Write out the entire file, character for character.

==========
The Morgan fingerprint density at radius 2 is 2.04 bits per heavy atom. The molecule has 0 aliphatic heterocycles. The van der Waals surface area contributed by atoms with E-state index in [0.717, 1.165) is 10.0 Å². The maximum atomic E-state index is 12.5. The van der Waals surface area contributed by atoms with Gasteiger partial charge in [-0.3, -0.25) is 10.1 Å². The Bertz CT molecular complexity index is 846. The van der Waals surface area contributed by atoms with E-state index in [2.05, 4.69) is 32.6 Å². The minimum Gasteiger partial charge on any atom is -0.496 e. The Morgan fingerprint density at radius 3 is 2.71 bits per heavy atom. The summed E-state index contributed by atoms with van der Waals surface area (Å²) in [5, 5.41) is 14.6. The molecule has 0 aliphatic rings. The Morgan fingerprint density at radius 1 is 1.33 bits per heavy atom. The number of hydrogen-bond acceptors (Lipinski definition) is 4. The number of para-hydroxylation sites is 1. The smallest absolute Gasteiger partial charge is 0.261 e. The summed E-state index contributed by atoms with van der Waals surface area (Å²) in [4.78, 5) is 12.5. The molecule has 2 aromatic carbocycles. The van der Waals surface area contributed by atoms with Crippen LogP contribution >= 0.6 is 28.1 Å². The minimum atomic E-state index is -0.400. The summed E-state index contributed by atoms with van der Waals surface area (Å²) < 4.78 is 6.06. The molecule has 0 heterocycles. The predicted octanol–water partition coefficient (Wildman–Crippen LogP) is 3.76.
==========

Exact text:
The Morgan fingerprint density at radius 2 is 2.04 bits per heavy atom. The molecule has 0 aliphatic heterocycles. The van der Waals surface area contributed by atoms with E-state index in [0.717, 1.165) is 10.0 Å². The maximum atomic E-state index is 12.5. The van der Waals surface area contributed by atoms with Gasteiger partial charge in [-0.3, -0.25) is 10.1 Å². The Bertz CT molecular complexity index is 846. The van der Waals surface area contributed by atoms with E-state index in [2.05, 4.69) is 32.6 Å². The minimum Gasteiger partial charge on any atom is -0.496 e. The Morgan fingerprint density at radius 3 is 2.71 bits per heavy atom. The summed E-state index contributed by atoms with van der Waals surface area (Å²) in [5, 5.41) is 14.6. The molecule has 0 aliphatic rings. The Morgan fingerprint density at radius 1 is 1.33 bits per heavy atom. The number of hydrogen-bond acceptors (Lipinski definition) is 4. The number of para-hydroxylation sites is 1. The smallest absolute Gasteiger partial charge is 0.261 e. The summed E-state index contributed by atoms with van der Waals surface area (Å²) in [4.78, 5) is 12.5. The molecule has 2 aromatic carbocycles. The van der Waals surface area contributed by atoms with Crippen LogP contribution >= 0.6 is 28.1 Å². The minimum atomic E-state index is -0.400. The summed E-state index contributed by atoms with van der Waals surface area (Å²) < 4.78 is 6.06. The molecule has 0 heterocycles. The predicted octanol–water partition coefficient (Wildman–Crippen LogP) is 3.76.